To write the first draft of my book, I went on a 12-day artist’s residency in southern Montana. Driving away from my 2 ½ year old daughter almost destroyed me. But I wrote like a mother: 5,000 words a day, no stopping, and I came home with a full draft. Children make us super efficient with time segments. I knew I would never have a full day to sit at my computer and dabble. Back home, that pressure forced/allowed me to finish the book in six months, by writing an hour here, an hour there.
All to say, my work has had space. The most difficult part for me is self-care. I hit a sweet spot in between my pregnancies—hiking, pelvic floor exercises, and adventures with friends. Right now, our second daughter is 11 months and we are coming up for short shallow breaths of air. Personal time is almost non-existent, except on the nights I don’t work. My husband and I have this constant conversation of how to make this chaos sing. His idea is that it is just going to be chaos until it’s not (which is true, it does change once the kids are 3 years old or so); I’m always trying to fix it by re-making schedules and tacking them on the fridge. Recently, we learned by watching another couple, and have started to trade time on the weekends. I spend the morning alone at the hot springs; he spends the afternoon alone on a ski.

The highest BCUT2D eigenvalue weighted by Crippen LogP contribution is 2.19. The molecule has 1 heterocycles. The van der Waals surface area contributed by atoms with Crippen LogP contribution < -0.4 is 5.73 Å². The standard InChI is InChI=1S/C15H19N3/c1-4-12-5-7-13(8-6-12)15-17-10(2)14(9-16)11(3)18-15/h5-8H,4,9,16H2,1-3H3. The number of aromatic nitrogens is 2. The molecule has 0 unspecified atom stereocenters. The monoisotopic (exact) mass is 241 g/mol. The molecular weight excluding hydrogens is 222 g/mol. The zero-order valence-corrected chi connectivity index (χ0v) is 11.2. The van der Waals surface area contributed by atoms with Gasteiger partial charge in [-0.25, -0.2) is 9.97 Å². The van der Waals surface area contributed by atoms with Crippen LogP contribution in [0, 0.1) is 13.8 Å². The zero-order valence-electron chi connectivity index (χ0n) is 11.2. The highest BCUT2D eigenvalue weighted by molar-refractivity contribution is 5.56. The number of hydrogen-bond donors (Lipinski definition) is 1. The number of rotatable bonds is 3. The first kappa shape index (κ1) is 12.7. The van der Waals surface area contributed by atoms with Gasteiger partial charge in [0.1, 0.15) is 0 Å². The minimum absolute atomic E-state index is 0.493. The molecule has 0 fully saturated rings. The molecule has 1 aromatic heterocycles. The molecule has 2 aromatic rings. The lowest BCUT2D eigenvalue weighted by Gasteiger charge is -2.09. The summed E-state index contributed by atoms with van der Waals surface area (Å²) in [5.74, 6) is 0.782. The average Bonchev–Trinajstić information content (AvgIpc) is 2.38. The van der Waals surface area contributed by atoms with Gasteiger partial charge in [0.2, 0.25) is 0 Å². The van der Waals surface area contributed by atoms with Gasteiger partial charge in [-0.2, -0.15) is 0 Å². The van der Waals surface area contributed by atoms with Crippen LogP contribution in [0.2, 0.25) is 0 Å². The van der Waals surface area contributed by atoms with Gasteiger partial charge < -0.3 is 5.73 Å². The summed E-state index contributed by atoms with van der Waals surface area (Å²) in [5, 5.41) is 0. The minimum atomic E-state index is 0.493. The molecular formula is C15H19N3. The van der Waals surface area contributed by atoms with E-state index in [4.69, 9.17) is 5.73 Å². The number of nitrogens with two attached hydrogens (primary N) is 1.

I also believe in seasons. That calms me down. “Writing” is like a lover. Sometimes we are intimate and all over each other; other times we aren’t speaking; other times we are doing daily life, breakfast, lunch and dinner. After two memoirs, I have almost no words left about my life. I sit down to write with my students and nothing comes out of my pen. This doesn’t worry me. It feels physical and right. I know another book idea will surface—and it probably won’t be memoir. I do operate with a real trust that timing is everything and I’m not in full control. Parenthood (and my menstrual cycle, for that matter) has taught me to work in the ebb and flow.